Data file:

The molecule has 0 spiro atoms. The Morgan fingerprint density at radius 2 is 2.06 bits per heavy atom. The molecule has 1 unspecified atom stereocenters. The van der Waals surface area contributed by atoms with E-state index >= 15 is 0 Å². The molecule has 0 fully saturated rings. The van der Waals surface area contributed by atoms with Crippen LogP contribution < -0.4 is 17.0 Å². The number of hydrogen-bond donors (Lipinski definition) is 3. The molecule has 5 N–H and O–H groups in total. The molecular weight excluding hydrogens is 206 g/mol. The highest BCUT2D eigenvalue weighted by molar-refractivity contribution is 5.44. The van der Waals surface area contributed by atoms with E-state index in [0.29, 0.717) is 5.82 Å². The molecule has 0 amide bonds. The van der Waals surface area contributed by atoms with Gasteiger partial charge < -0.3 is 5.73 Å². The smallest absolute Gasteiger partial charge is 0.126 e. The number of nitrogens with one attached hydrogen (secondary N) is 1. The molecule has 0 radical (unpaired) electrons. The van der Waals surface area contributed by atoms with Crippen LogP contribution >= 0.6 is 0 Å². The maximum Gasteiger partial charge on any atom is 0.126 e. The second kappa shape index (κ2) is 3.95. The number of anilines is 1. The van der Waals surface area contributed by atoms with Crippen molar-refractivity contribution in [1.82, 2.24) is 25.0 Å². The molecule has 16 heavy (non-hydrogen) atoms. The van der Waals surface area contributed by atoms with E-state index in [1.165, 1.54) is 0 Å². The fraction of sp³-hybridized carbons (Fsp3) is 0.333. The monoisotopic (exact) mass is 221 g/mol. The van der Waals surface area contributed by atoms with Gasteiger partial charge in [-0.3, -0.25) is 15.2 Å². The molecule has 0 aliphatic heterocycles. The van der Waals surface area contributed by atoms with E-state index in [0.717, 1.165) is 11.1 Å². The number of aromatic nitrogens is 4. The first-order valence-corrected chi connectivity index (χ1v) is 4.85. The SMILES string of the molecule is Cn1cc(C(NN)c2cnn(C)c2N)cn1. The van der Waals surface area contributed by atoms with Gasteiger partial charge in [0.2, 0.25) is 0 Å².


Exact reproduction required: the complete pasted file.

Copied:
The molecule has 0 spiro atoms. The Morgan fingerprint density at radius 2 is 2.06 bits per heavy atom. The molecule has 1 unspecified atom stereocenters. The van der Waals surface area contributed by atoms with E-state index >= 15 is 0 Å². The molecule has 0 fully saturated rings. The van der Waals surface area contributed by atoms with Crippen LogP contribution < -0.4 is 17.0 Å². The number of hydrogen-bond donors (Lipinski definition) is 3. The molecule has 5 N–H and O–H groups in total. The molecular weight excluding hydrogens is 206 g/mol. The highest BCUT2D eigenvalue weighted by molar-refractivity contribution is 5.44. The van der Waals surface area contributed by atoms with E-state index in [0.29, 0.717) is 5.82 Å². The molecule has 0 amide bonds. The van der Waals surface area contributed by atoms with Gasteiger partial charge < -0.3 is 5.73 Å². The smallest absolute Gasteiger partial charge is 0.126 e. The number of nitrogens with one attached hydrogen (secondary N) is 1. The molecule has 0 radical (unpaired) electrons. The van der Waals surface area contributed by atoms with Crippen LogP contribution >= 0.6 is 0 Å². The maximum Gasteiger partial charge on any atom is 0.126 e. The second kappa shape index (κ2) is 3.95. The number of anilines is 1. The van der Waals surface area contributed by atoms with Crippen molar-refractivity contribution in [1.82, 2.24) is 25.0 Å². The molecule has 16 heavy (non-hydrogen) atoms. The van der Waals surface area contributed by atoms with E-state index in [1.165, 1.54) is 0 Å². The fraction of sp³-hybridized carbons (Fsp3) is 0.333. The monoisotopic (exact) mass is 221 g/mol. The van der Waals surface area contributed by atoms with Gasteiger partial charge in [-0.3, -0.25) is 15.2 Å². The molecule has 0 aliphatic heterocycles. The van der Waals surface area contributed by atoms with E-state index in [0.717, 1.165) is 11.1 Å². The number of aromatic nitrogens is 4. The first-order valence-corrected chi connectivity index (χ1v) is 4.85. The SMILES string of the molecule is Cn1cc(C(NN)c2cnn(C)c2N)cn1. The van der Waals surface area contributed by atoms with Gasteiger partial charge in [0.2, 0.25) is 0 Å².